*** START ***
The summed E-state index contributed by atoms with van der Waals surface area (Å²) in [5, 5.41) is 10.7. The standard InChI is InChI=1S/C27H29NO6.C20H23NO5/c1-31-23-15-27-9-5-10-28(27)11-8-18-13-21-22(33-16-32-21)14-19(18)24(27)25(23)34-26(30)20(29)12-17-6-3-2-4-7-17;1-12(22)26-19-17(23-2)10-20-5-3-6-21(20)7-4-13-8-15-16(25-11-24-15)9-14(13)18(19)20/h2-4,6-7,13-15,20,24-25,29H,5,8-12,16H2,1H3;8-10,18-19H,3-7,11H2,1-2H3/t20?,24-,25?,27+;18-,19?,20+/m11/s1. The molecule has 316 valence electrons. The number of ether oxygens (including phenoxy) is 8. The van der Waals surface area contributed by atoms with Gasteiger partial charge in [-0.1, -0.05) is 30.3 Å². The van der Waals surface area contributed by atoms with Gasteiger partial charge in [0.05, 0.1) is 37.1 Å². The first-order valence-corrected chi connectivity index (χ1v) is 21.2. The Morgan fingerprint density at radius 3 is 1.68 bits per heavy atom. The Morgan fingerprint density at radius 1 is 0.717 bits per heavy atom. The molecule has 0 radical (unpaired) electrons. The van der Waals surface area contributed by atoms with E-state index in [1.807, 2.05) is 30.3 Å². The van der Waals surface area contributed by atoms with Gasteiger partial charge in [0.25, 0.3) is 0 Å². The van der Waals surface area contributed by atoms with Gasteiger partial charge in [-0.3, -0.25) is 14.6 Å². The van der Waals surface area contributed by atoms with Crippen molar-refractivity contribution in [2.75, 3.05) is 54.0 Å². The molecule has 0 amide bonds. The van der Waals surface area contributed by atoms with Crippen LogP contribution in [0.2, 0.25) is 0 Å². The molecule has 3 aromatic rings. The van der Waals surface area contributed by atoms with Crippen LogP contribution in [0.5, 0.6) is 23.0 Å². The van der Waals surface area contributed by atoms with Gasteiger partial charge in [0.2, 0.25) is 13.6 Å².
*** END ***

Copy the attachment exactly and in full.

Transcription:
The summed E-state index contributed by atoms with van der Waals surface area (Å²) in [5, 5.41) is 10.7. The standard InChI is InChI=1S/C27H29NO6.C20H23NO5/c1-31-23-15-27-9-5-10-28(27)11-8-18-13-21-22(33-16-32-21)14-19(18)24(27)25(23)34-26(30)20(29)12-17-6-3-2-4-7-17;1-12(22)26-19-17(23-2)10-20-5-3-6-21(20)7-4-13-8-15-16(25-11-24-15)9-14(13)18(19)20/h2-4,6-7,13-15,20,24-25,29H,5,8-12,16H2,1H3;8-10,18-19H,3-7,11H2,1-2H3/t20?,24-,25?,27+;18-,19?,20+/m11/s1. The molecule has 316 valence electrons. The number of ether oxygens (including phenoxy) is 8. The van der Waals surface area contributed by atoms with Gasteiger partial charge in [-0.1, -0.05) is 30.3 Å². The van der Waals surface area contributed by atoms with Gasteiger partial charge in [0.05, 0.1) is 37.1 Å². The first-order valence-corrected chi connectivity index (χ1v) is 21.2. The Morgan fingerprint density at radius 3 is 1.68 bits per heavy atom. The Morgan fingerprint density at radius 1 is 0.717 bits per heavy atom. The molecule has 0 radical (unpaired) electrons. The van der Waals surface area contributed by atoms with E-state index in [1.807, 2.05) is 30.3 Å². The van der Waals surface area contributed by atoms with Gasteiger partial charge in [0.25, 0.3) is 0 Å². The van der Waals surface area contributed by atoms with Gasteiger partial charge in [-0.3, -0.25) is 14.6 Å². The van der Waals surface area contributed by atoms with Crippen molar-refractivity contribution in [2.75, 3.05) is 54.0 Å². The molecule has 0 amide bonds. The van der Waals surface area contributed by atoms with Crippen LogP contribution in [0.2, 0.25) is 0 Å². The molecule has 3 aromatic rings. The van der Waals surface area contributed by atoms with Crippen LogP contribution in [0.5, 0.6) is 23.0 Å². The van der Waals surface area contributed by atoms with Gasteiger partial charge in [0.2, 0.25) is 13.6 Å².